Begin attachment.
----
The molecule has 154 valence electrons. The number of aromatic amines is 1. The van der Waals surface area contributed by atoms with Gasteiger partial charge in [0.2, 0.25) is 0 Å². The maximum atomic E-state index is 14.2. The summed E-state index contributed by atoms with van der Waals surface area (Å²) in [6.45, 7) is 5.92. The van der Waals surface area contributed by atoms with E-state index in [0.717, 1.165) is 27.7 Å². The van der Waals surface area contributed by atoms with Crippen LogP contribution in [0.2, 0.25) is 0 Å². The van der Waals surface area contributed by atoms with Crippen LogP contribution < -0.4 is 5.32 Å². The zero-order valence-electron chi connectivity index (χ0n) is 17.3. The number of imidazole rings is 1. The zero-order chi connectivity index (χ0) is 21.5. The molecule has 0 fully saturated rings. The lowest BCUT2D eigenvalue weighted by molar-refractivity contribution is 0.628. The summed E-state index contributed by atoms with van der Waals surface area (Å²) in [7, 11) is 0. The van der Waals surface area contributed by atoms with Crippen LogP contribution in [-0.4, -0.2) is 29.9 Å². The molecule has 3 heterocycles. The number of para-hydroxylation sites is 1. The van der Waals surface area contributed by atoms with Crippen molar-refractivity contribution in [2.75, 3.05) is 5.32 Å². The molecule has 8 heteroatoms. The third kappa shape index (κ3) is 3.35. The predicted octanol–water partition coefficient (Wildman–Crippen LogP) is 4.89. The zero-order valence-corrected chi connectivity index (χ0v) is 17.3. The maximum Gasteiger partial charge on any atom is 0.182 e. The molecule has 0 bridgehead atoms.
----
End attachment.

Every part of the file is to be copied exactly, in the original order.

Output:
The molecule has 154 valence electrons. The number of aromatic amines is 1. The van der Waals surface area contributed by atoms with Gasteiger partial charge in [0.2, 0.25) is 0 Å². The maximum atomic E-state index is 14.2. The summed E-state index contributed by atoms with van der Waals surface area (Å²) in [6.45, 7) is 5.92. The van der Waals surface area contributed by atoms with E-state index in [0.717, 1.165) is 27.7 Å². The van der Waals surface area contributed by atoms with Crippen LogP contribution in [0.2, 0.25) is 0 Å². The van der Waals surface area contributed by atoms with Crippen LogP contribution < -0.4 is 5.32 Å². The zero-order valence-electron chi connectivity index (χ0n) is 17.3. The number of imidazole rings is 1. The zero-order chi connectivity index (χ0) is 21.5. The molecule has 0 fully saturated rings. The lowest BCUT2D eigenvalue weighted by molar-refractivity contribution is 0.628. The summed E-state index contributed by atoms with van der Waals surface area (Å²) in [7, 11) is 0. The van der Waals surface area contributed by atoms with Crippen LogP contribution in [-0.4, -0.2) is 29.9 Å². The molecule has 3 heterocycles. The number of para-hydroxylation sites is 1. The van der Waals surface area contributed by atoms with Crippen molar-refractivity contribution in [2.75, 3.05) is 5.32 Å². The molecule has 8 heteroatoms. The third kappa shape index (κ3) is 3.35. The predicted octanol–water partition coefficient (Wildman–Crippen LogP) is 4.89. The zero-order valence-corrected chi connectivity index (χ0v) is 17.3. The maximum Gasteiger partial charge on any atom is 0.182 e. The molecule has 0 bridgehead atoms.